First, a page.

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WSTA calls on Chancellor to cut alcohol duty in a submission to the Treasury  

Alcohol Duty Review | 25 January, 2024


Still wine hasn’t seen a duty cut in 40 years 

Having some of the world’s highest wine and spirit duty rates has seen sales plummet  

The Wine and Spirit Trade Association is calling on the Chancellor to cut wine and spirit duty to combat both falling sales volumes and reduced revenue to the Exchequer.

In January last year alcohol inflation was 3.5%, it’s now almost trebled, with spirits at 8.9%, wine at 7.8% and fortified wine sitting at 18.7%.

Wine duty was last cut in 1984 when Nigel Lawson was Chancellor. Spirit drinkers haven’t enjoyed the benefits of a duty cut since 2015, under the last Coalition Government.

The WSTA argues that the only way to cut alcohol inflation is to cut excise duty following the disastrous duty hikes last year.

When the new excise duty regime was introduced on 1 August, last year, spirit duty increased by over 10% and the duty on the vast majority of still wine sold in the UK increased by at least 20%.

Miles Beale, Chief Executive of the Wine and Spirit Trade Association, said: 

“Last year’s duty increases have had an immediate and negative impact on wine and spirit sales volumes. Not only has this hurt British businesses, it has fuelled inflation and reduced excise duty receipts.

Recent history has shown that cutting excise duty leads to increased sales, keeps price rises down for consumers and brings more revenue into the Exchequer. We are calling on the Chancellor to check the records and take action that will benefit Treasury coffers, British business and consumers – cut duty rates and give everyone a much needed boost.”

In a submission sent to the Treasury yesterday (Wednesday), the WSTA is also calling for the Chancellor to make permanent its temporary easement for still wine. It argues that maintaining the approach for taxing for wine that it introduced in August would make little difference to duty receipts, but would avoid further significantly red tape costs to business, in particular SME wine importers and retailers.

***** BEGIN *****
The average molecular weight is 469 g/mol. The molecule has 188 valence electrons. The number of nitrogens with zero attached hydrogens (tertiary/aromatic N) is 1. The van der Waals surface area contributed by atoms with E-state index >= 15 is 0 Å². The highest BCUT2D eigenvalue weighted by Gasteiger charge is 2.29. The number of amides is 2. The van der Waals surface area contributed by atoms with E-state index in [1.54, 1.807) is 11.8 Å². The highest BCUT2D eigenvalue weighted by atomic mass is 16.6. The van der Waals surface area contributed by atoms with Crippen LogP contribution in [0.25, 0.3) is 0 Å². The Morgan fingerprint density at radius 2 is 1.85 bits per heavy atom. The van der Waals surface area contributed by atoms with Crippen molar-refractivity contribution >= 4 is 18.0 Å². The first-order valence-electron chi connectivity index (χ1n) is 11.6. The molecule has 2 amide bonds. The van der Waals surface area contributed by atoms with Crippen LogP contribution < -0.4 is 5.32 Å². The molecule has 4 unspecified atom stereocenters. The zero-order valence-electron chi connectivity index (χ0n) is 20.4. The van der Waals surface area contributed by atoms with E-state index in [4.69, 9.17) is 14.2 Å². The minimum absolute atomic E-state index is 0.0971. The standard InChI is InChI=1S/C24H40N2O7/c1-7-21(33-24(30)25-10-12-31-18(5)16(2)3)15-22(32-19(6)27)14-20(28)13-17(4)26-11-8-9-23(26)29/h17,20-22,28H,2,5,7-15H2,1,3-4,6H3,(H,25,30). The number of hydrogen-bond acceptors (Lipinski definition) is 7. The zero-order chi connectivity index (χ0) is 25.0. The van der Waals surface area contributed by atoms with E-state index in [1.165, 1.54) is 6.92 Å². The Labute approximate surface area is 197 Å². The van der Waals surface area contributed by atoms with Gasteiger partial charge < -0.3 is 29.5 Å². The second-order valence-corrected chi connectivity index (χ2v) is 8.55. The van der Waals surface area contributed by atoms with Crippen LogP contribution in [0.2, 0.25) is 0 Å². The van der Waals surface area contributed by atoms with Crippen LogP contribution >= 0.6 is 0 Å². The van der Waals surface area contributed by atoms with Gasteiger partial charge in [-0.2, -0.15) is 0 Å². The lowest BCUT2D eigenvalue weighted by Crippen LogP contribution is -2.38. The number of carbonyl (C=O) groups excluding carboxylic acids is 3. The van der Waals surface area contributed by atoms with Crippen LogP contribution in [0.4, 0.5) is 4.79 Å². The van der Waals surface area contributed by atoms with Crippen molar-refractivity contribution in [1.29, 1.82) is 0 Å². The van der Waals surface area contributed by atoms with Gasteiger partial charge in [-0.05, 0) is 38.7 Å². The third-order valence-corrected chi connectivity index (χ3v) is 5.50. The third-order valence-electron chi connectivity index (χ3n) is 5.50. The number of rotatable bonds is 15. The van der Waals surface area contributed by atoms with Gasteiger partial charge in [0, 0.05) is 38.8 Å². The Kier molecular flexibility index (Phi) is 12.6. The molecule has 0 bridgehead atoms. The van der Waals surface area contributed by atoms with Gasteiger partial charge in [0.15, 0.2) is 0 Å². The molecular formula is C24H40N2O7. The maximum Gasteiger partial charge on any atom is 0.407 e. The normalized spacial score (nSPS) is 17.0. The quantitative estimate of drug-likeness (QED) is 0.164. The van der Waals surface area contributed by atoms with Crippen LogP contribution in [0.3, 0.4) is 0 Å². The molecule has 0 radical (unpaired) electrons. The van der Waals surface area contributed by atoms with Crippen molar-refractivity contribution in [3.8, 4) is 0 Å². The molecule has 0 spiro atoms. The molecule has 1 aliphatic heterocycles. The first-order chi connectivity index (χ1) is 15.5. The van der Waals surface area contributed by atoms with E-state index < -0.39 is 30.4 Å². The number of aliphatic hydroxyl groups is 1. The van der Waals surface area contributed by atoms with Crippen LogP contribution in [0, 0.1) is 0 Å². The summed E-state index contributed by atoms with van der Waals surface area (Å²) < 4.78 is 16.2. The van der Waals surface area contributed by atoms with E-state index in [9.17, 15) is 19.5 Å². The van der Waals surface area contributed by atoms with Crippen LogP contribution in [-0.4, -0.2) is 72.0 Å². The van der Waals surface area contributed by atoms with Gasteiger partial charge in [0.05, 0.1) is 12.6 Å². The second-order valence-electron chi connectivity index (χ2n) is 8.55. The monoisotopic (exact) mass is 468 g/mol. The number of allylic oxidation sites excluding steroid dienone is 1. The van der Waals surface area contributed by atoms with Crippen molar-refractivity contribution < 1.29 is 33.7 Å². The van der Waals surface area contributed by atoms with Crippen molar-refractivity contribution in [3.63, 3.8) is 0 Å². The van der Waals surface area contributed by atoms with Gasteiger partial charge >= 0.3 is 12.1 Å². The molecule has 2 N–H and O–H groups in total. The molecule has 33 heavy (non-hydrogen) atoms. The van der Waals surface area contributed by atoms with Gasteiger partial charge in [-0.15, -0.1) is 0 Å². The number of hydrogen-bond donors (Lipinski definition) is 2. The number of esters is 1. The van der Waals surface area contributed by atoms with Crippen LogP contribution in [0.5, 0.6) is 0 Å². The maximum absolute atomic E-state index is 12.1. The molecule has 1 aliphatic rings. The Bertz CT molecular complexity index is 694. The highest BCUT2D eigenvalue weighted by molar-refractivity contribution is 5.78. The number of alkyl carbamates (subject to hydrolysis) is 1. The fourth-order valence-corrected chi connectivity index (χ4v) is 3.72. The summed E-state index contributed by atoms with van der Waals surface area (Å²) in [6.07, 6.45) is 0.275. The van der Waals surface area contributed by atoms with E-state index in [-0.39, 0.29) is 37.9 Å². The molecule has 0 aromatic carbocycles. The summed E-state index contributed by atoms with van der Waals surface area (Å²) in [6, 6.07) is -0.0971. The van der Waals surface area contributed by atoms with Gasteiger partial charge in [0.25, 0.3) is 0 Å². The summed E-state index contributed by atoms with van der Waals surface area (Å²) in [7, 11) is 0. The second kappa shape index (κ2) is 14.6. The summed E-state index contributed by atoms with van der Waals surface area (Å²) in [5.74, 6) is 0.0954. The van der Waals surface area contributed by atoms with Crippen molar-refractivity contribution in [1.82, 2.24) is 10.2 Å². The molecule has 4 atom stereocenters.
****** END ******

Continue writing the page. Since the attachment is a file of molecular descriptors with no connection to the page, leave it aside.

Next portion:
While the new system may appear simpler in a spreadsheet, in practice, for the wine sector, the WSTA warns it is categorically the opposite. If the easement ends, a single amount of duty paid on wines between 11.5-14.5% abv – £2.67 – will be replaced with 30 different payable amounts.

The drinks trade body lays out in its Budget submission the importance of a lower tax environment and government support for small businesses to stop the decline in sales.

The great British “ginnaisance” has recently hit the buffers and, following a 10% spirit duty rise, ONS data shows the average price of a bottle of gin is now just over £17, up more than £1.50 on last year.

The Government’s own figures show duty receipts for spirits were down by 19% from September to December 2023, compared to the previous year.

Miles Beale added:

“The WSTA is fully aware that there are significant pressures on the public purse and significant pressure to reduce Government debt. With the economic recovery so fragile we believe that cutting duty at the Budget would better support the Government’s aim to reduce inflation, would stimulate growth and maximise revenue to the Exchequer. In fact, we are confident that the whole UK drinks sector is united in its support for this action by Government.

Making the wine easement mechanism permanent to prevent the impact of more red tape and higher running costs would bring relief and improve business planning certainty for the UK’s SME-rich wine industry. The prospect of losing the easement continues to be their single biggest concern. The Government needs to listen and do the right thing.”

The WSTA argues a duty cut this time around would be a rare show of support for thousands of British businesses in the drinks sector after an incredibly challenging backdrop of a fragile economy with limited growth forecast for 2024, persistent food and drink inflation and a hospitality sector under severe strain.



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